Peo's Place is located in the picturesque Valley of 1000 Hills, inside the complex of 1000 Hills Community Helpers. Hidden behind the verdant pastures and tranquil hills is an impoverished community plagued by political strife during Apartheid and more recently by HIV/AIDS. The students shared that it became very evident that HIV/AIDS has taken a toll on this community as they glanced at the crowds outside the library and found mostly children and the elderly. Many of the community's working age people have died from the epidemic.
The luckier children turn to their grandparents for support, while the less fortunate ones are left as orphans. Many of them came to 1000 Hills Community Helpers for food and medical assistance because basic services are lacking. Peo's Place is the first and only library in the community.
During the opening ceremony, Reddy spoke about how Peo had influenced her life philosophy through his words and actions. The building's namesake suffered a tragic death in a robbery in the community to which he had devoted his life's work.
"When I looked at the volunteers around me, I saw the same resilience and optimism in them," Cheng said, adding that "one volunteer took in an orphan despite having seven children of her own to feed; doctors, pharmacists and nurses travel from miles away to come here and treat patients for free. It may be a very poor community, but people are generous with what they have to offer."
Cheng said that what began as a community outreach activity became an extremely inspiring experience.
"I have always believed that education empowers people, and Peo's Place will undoubtedly transform many children's lives," he said. "I deeply thank those who helped make this book drive successful, particularly the faculty advisors, Dr. Karen Rascati (UT-ISPOR) and Dr. James Wilson (UT-ISPE) for their unwavering support for student activities."
Walk to fight AIDS
In October 2009, members of UT-ISPOR participated in the 22nd AIDS Austin Walk. The walk was organized by AIDS Services of Austin, a not-for-profit community-based organization that provides social services and dental care to people afflicted with HIV/AIDS in central Texas.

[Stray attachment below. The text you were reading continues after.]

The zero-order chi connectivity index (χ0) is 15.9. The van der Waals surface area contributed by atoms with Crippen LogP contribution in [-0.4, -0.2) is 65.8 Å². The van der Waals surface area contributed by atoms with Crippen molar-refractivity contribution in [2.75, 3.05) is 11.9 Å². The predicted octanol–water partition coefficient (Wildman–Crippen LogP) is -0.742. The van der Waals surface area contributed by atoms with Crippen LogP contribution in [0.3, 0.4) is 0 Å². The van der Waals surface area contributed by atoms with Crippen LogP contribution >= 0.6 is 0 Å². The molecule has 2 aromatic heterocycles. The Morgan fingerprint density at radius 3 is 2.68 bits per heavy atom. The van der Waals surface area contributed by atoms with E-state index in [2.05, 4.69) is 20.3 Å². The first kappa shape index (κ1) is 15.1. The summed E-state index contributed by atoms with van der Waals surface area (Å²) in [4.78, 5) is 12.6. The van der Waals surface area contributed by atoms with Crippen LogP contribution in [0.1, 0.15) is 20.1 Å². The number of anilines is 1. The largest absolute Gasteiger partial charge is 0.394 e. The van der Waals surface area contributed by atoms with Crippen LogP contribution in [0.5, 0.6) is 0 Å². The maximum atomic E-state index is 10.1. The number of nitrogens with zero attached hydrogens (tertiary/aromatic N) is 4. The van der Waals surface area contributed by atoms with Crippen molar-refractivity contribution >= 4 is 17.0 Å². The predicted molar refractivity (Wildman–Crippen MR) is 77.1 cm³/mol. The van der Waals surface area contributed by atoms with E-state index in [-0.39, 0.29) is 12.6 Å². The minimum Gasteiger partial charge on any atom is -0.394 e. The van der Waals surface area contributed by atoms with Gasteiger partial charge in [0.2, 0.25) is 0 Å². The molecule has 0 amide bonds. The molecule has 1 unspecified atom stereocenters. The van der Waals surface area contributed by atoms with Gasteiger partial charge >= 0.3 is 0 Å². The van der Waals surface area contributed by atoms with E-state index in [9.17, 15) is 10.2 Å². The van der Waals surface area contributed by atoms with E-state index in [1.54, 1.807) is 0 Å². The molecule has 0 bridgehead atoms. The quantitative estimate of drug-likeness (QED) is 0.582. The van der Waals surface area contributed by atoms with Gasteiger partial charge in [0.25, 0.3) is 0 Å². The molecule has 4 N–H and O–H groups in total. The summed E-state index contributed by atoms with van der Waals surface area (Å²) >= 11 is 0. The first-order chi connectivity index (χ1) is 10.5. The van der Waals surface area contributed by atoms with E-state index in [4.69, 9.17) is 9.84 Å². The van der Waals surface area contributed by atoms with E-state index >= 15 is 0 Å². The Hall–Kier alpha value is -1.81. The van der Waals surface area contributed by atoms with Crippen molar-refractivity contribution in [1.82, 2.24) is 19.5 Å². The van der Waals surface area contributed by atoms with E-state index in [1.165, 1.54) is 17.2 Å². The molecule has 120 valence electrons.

On a sunny Sunday afternoon, UT-ISPOR members joined 1,500 other participants in front of City Hall and started the 3-mile walk around downtown Austin. The crowd was an eclectic mix – families, students, children, and even pets. Everyone was walking for the same purpose and same goal – to raise awareness for the needs of people who are living with HIV/AIDS.
As people marched on the streets, the traffic was virtually put to a halt, but the drivers did not lose their patience. In fact, many honked their cars to show support.
"The walk was a memorable experience for UT-ISPOR members," Cheng said. "It brought together people living in this community and helped build camaraderie."
As part of the initiative, UT-ISPOR also started a fundraiser at the college prior to the walk. Initially, the group set a modest goal of $250 but successfully raised more than $450 in a short period of time with faculty, students, and their families contributing to this great cause. The funds went to AIDS Services of Austin as well as Austin's other outstanding AIDS service organizations. Prevention, outreach, education programs, and many life-saving services all required continuous funding, and UT-ISPOR was proud to be part of the initiative that helped change people's lives in Texas.
Last Reviewed: March 11, 2010